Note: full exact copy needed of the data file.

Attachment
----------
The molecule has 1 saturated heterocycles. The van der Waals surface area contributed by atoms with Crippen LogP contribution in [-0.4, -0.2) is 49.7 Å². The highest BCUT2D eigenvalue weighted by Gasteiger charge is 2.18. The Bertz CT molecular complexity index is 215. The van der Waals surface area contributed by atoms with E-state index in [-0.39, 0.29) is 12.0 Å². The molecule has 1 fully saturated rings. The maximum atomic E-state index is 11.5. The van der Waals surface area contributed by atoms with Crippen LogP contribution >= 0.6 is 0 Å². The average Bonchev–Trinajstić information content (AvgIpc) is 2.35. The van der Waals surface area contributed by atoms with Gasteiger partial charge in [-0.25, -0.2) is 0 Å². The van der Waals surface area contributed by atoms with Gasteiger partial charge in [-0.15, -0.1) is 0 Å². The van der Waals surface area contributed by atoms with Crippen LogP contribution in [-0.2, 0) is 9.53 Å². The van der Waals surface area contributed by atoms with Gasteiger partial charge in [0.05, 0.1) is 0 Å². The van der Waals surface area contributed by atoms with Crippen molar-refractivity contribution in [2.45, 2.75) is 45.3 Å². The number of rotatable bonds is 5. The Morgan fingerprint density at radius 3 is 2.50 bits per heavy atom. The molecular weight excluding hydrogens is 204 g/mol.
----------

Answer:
The molecule has 1 saturated heterocycles. The van der Waals surface area contributed by atoms with Crippen LogP contribution in [-0.4, -0.2) is 49.7 Å². The highest BCUT2D eigenvalue weighted by Gasteiger charge is 2.18. The Bertz CT molecular complexity index is 215. The van der Waals surface area contributed by atoms with E-state index in [-0.39, 0.29) is 12.0 Å². The molecule has 1 fully saturated rings. The maximum atomic E-state index is 11.5. The van der Waals surface area contributed by atoms with Crippen LogP contribution >= 0.6 is 0 Å². The average Bonchev–Trinajstić information content (AvgIpc) is 2.35. The van der Waals surface area contributed by atoms with Gasteiger partial charge in [-0.25, -0.2) is 0 Å². The van der Waals surface area contributed by atoms with Gasteiger partial charge in [-0.15, -0.1) is 0 Å². The van der Waals surface area contributed by atoms with Crippen LogP contribution in [-0.2, 0) is 9.53 Å². The van der Waals surface area contributed by atoms with Gasteiger partial charge in [0.05, 0.1) is 0 Å². The van der Waals surface area contributed by atoms with Crippen molar-refractivity contribution in [2.45, 2.75) is 45.3 Å². The number of rotatable bonds is 5. The Morgan fingerprint density at radius 3 is 2.50 bits per heavy atom. The molecular weight excluding hydrogens is 204 g/mol.